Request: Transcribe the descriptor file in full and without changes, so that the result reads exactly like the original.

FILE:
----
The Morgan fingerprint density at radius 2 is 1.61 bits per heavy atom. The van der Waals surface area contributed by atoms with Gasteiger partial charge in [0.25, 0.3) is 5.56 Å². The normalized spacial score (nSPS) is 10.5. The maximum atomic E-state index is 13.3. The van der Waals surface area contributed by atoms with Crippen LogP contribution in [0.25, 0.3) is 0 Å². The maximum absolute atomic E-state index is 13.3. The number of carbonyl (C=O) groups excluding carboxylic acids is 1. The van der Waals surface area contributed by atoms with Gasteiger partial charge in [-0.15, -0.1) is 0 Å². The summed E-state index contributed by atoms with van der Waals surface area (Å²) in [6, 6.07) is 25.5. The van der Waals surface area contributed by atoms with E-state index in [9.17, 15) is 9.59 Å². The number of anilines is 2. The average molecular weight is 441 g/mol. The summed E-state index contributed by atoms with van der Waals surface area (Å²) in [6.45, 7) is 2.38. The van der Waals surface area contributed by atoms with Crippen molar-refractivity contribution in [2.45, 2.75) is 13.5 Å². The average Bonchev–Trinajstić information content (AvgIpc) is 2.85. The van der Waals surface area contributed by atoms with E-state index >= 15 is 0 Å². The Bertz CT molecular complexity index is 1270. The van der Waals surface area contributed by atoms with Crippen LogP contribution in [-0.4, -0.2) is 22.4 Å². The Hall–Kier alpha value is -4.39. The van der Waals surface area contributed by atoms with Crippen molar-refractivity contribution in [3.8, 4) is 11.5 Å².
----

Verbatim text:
The Morgan fingerprint density at radius 2 is 1.61 bits per heavy atom. The van der Waals surface area contributed by atoms with Gasteiger partial charge in [0.25, 0.3) is 5.56 Å². The normalized spacial score (nSPS) is 10.5. The maximum atomic E-state index is 13.3. The van der Waals surface area contributed by atoms with Crippen LogP contribution in [0.25, 0.3) is 0 Å². The maximum absolute atomic E-state index is 13.3. The number of carbonyl (C=O) groups excluding carboxylic acids is 1. The van der Waals surface area contributed by atoms with Gasteiger partial charge in [-0.15, -0.1) is 0 Å². The summed E-state index contributed by atoms with van der Waals surface area (Å²) in [6, 6.07) is 25.5. The van der Waals surface area contributed by atoms with E-state index in [9.17, 15) is 9.59 Å². The number of anilines is 2. The average molecular weight is 441 g/mol. The summed E-state index contributed by atoms with van der Waals surface area (Å²) in [6.45, 7) is 2.38. The van der Waals surface area contributed by atoms with Crippen molar-refractivity contribution in [2.45, 2.75) is 13.5 Å². The average Bonchev–Trinajstić information content (AvgIpc) is 2.85. The van der Waals surface area contributed by atoms with E-state index >= 15 is 0 Å². The Bertz CT molecular complexity index is 1270. The van der Waals surface area contributed by atoms with Crippen LogP contribution in [-0.4, -0.2) is 22.4 Å². The Hall–Kier alpha value is -4.39. The van der Waals surface area contributed by atoms with Crippen molar-refractivity contribution in [3.8, 4) is 11.5 Å².